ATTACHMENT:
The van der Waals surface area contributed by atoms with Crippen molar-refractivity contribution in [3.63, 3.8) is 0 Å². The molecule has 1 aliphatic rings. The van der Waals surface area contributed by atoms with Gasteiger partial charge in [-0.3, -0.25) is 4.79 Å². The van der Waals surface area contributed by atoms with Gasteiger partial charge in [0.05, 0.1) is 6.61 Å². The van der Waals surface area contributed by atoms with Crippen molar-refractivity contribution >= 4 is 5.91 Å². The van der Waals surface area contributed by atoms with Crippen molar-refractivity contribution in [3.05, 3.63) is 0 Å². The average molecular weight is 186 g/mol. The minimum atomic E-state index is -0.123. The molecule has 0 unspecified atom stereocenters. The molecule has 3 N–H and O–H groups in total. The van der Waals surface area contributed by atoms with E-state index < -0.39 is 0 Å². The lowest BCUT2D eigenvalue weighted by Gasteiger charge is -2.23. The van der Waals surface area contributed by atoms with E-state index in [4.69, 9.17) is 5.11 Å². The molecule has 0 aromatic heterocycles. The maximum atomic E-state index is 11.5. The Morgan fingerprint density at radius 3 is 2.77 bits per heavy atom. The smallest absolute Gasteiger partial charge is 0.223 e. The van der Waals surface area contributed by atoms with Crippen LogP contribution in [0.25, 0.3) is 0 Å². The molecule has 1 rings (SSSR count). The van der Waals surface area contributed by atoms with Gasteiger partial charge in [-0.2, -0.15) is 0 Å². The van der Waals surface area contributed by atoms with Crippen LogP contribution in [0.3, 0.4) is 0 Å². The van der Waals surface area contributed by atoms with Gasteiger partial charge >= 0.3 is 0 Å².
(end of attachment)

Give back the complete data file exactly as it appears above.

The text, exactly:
The van der Waals surface area contributed by atoms with Crippen molar-refractivity contribution in [3.63, 3.8) is 0 Å². The molecule has 1 aliphatic rings. The van der Waals surface area contributed by atoms with Gasteiger partial charge in [-0.3, -0.25) is 4.79 Å². The van der Waals surface area contributed by atoms with Gasteiger partial charge in [0.05, 0.1) is 6.61 Å². The van der Waals surface area contributed by atoms with Crippen molar-refractivity contribution >= 4 is 5.91 Å². The van der Waals surface area contributed by atoms with Crippen molar-refractivity contribution in [3.05, 3.63) is 0 Å². The average molecular weight is 186 g/mol. The minimum atomic E-state index is -0.123. The molecule has 0 unspecified atom stereocenters. The molecule has 3 N–H and O–H groups in total. The van der Waals surface area contributed by atoms with E-state index < -0.39 is 0 Å². The lowest BCUT2D eigenvalue weighted by Gasteiger charge is -2.23. The van der Waals surface area contributed by atoms with E-state index in [4.69, 9.17) is 5.11 Å². The molecule has 0 aromatic heterocycles. The maximum atomic E-state index is 11.5. The Morgan fingerprint density at radius 3 is 2.77 bits per heavy atom. The smallest absolute Gasteiger partial charge is 0.223 e. The van der Waals surface area contributed by atoms with Crippen LogP contribution in [0.25, 0.3) is 0 Å². The molecule has 1 rings (SSSR count). The van der Waals surface area contributed by atoms with Gasteiger partial charge in [-0.2, -0.15) is 0 Å². The van der Waals surface area contributed by atoms with Crippen LogP contribution in [0.3, 0.4) is 0 Å². The van der Waals surface area contributed by atoms with Gasteiger partial charge >= 0.3 is 0 Å².